Human and economic geography
Internal state of East Africa. According to estimates from 2005, Ethiopia has 73,053,000 residents and occupies a rearguard position (159th place out of 164) in the ranking of countries classified according to the human development index elaborated by the United Nations (life expectancy at birth less than 50 years; literacy rate 43 %; per capita income adjusted for purchasing power capacity: $ 800). The annual growth rate is relatively low (2.36 %), despite the fact that the fertility rate (5.3 births per woman) is among the highest in the world.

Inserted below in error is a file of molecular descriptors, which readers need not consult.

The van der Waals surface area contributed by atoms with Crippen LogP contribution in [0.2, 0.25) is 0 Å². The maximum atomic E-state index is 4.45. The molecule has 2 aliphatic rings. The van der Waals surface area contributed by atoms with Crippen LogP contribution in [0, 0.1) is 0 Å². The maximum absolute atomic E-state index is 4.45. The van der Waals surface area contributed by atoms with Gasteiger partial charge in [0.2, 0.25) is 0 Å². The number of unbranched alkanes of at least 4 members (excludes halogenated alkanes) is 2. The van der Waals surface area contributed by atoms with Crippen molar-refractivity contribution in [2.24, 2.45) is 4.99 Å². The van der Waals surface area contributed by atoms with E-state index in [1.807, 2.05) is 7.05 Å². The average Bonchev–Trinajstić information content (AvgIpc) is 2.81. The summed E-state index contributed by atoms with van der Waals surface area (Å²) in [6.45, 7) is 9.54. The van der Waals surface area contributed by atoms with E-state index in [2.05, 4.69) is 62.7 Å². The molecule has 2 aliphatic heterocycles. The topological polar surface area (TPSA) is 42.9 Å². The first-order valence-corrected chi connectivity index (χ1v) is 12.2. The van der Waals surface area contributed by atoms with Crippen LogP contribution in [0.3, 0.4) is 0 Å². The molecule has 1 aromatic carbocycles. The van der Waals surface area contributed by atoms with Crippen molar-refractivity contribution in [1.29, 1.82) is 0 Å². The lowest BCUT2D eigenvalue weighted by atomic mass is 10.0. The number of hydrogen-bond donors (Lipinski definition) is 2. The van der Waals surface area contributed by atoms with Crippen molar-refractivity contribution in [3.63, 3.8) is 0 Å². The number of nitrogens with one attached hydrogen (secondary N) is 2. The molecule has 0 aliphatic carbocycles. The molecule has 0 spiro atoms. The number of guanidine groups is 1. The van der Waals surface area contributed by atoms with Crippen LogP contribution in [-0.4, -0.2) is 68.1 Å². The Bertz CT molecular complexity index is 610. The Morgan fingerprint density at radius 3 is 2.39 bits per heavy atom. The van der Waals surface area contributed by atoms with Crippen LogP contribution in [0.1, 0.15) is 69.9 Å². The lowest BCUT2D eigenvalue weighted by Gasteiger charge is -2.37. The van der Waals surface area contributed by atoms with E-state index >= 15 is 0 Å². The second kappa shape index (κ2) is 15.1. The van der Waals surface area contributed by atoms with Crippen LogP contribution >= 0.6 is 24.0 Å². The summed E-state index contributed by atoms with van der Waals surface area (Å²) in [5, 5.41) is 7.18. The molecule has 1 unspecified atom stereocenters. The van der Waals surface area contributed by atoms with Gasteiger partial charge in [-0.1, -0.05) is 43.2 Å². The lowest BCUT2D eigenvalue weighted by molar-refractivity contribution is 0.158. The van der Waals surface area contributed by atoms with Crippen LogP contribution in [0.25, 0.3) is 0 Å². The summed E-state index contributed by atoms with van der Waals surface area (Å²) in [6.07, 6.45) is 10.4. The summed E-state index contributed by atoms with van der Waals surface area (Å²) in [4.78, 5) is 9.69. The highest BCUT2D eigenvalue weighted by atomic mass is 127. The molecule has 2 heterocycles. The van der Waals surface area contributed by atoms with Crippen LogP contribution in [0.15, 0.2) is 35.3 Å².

The economy remains essentially based on the agricultural sector, which contributes to the formation of 40.1 % of GDP, 60 % of the value of exports and 80 % of total employment. Coffee is still a cornerstone of the economy, but historically low prices have led many farmers to replace this crop with qat. (shrub whose leaves contain an exciting alkaloid), considered more profitable. Agriculture is heavily conditioned by recurrent periods of drought, as well as by the insecurity of land tenure: by law, all the land of Ethiopia it belongs to the state, and peasants are reluctant to invest to increase productivity when they have no title to the land they work. Furthermore, the government has not yet succeeded in abolishing the traditional feudal system which subjects peasants to heavy taxation. Overall, in non-dry years, production increased: the production of cereals and legumes, for example, increased from 7.5 million t in 1994-95 to 12.6 in 2001, but thecereal deficit remains above 500,000 t per year. Half of the population remains desperately poor and exposed to recurring food crises. In normal years, 5 million Ethiopians are in need of food aid; on the occasion of the last great drought that hit the country in 2002-03, 13 million residents survived thanks to this aid. In times of food crisis, the resources used for emergency aid subtract funding for the start-up of structural projects (initiatives to allow generalized access to water and sanitary infrastructures, investments in agriculture and indispensable agricultural reforms).